Another reason it was a win before it was accepted is because there is a certain victory in submitting because #facts writers receive more rejections than acceptances; so you submit knowing you face the crushing blow of rejection. “Crushing blow” is not hyperbole by the way; it’s like swinging a demolition ball and waiting for it to swing back in your direction. When rejection hits, it hurts. Hurts bad. Doesn’t matter how long you’ve been doing this. But if you want to be a writer publishing, you don’t let that stop you. You meet the challenge and you work to get better.

But what’s the point of submitting short stories to what may or may not be a paying market? Pay is vital (to living) and it does largely inform, especially these days, where I’ll submit, but it’s not why I write nor the only reason I submit. As I said when I posted and as I continuously add to the Opportunities and Opportunities Too, do your due diligence, decide for yourself why you’re submitting and if the market (for whatever reason) is worth it …to you. Only you can decide that, but this article (Don’t Fall Prey to Publishing Scams: 7 New Writer Mistakes to Avoid), underscores that for those who want to write, it’s good practice to try your hand at shorter pieces…and submitting: “Getting your work vetted by contest judges and journal editors gives you the credibility you need to get a legitimate traditional contract or a successful self-publishing career. Don’t spend years writing a novel and then expect it to make a big splash. Start small and build your portfolio and reputation. That’s the way other ‘overnight sensations’ actually did it.”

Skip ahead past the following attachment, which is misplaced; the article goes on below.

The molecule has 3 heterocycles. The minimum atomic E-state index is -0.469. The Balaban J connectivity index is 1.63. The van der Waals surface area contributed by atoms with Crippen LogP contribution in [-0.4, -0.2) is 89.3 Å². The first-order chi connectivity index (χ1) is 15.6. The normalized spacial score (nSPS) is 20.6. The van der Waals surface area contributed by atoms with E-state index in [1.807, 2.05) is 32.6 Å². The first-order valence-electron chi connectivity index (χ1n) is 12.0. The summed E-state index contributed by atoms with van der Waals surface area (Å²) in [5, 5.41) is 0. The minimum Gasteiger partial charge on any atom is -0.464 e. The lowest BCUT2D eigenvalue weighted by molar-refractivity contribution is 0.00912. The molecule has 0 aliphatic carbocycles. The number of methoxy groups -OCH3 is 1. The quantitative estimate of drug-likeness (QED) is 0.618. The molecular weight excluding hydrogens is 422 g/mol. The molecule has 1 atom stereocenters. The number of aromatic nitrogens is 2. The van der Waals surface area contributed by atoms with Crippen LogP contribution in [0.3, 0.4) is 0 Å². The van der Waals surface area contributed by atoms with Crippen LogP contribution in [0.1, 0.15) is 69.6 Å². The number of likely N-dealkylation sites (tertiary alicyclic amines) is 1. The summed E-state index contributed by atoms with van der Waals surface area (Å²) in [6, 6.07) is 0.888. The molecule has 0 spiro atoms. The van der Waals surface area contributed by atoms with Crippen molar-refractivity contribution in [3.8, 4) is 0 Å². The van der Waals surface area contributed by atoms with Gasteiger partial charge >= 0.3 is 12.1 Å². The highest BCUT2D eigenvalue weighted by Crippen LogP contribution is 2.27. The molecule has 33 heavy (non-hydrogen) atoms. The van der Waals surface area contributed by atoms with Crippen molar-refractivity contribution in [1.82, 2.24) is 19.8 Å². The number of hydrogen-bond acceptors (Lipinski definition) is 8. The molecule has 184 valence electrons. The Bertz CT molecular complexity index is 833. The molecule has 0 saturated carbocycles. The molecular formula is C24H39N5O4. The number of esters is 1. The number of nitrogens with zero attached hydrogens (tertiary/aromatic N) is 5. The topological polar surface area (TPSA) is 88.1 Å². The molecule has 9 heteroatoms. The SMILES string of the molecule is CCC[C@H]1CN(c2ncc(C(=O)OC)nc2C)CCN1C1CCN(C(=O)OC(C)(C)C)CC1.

I write short stories because I enjoy it. Even though I’ve published several books. And especially when the work on longer pieces is dragging. Because it means I’m still writing. I submit because I want to – for reasons as varied as getting paid, cracking new markets, and challenging myself. I research and for my own reasons submit. My research is part of what allows me to continue sharing market information on Wadadli Pen, but it’s primarily researched for my own purposes. I am happy to share the market information and other resources because doing so takes nothing away from me and adds to the growth of our literary community.

And so I suppose the moral of this story is continue to challenge yourself, experiment, and submit – because then even if you receive a rejection, there’s a win already in the daring.

p.s. Here are some links to Antiguan and Barbudan writers who have dared:
A & B Writing in Journals and Contests (A – M)
A & B Writing in Journals and Contests (N – Z)

p.p.s. make use of the links in this post – click and read; I didn’t put them there just for style.

As with all content on, except otherwise noted, this is written by Joanne C. Hillhouse (author of The Boy from Willow Bend, Dancing Nude in the Moonlight, Musical Youth, Oh Gad!,With Grace, and Lost! A Caribbean Sea Adventure). All Rights Reserved. If you enjoyed it, check out my page on Amazon, WordPress, and/or Facebook, and help spread the word about Wadadli Pen, my books, and my freelance writing-editing-coaching-workshop services. You can also subscribe to the site to keep up with future updates. Thanks.

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Cushion Club Back in Session

The Cushion Club reading club for children in Antigua is back in session.

It meets Saturdays between 10:30 a.m. and 12 noon, at the University of the West Indies Open Campus (Antigua and Barbuda). Children on island from Barbuda are invited to come out as well.

Anyone can come (including adult volunteers). There is no fee. No special books are required. Age range, let’s say 5 and up (though some younger ones are accepted as well, depending on level of independence).

For more on the Cushion Club, go here.


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From the Mailbox – Concerning Barbuda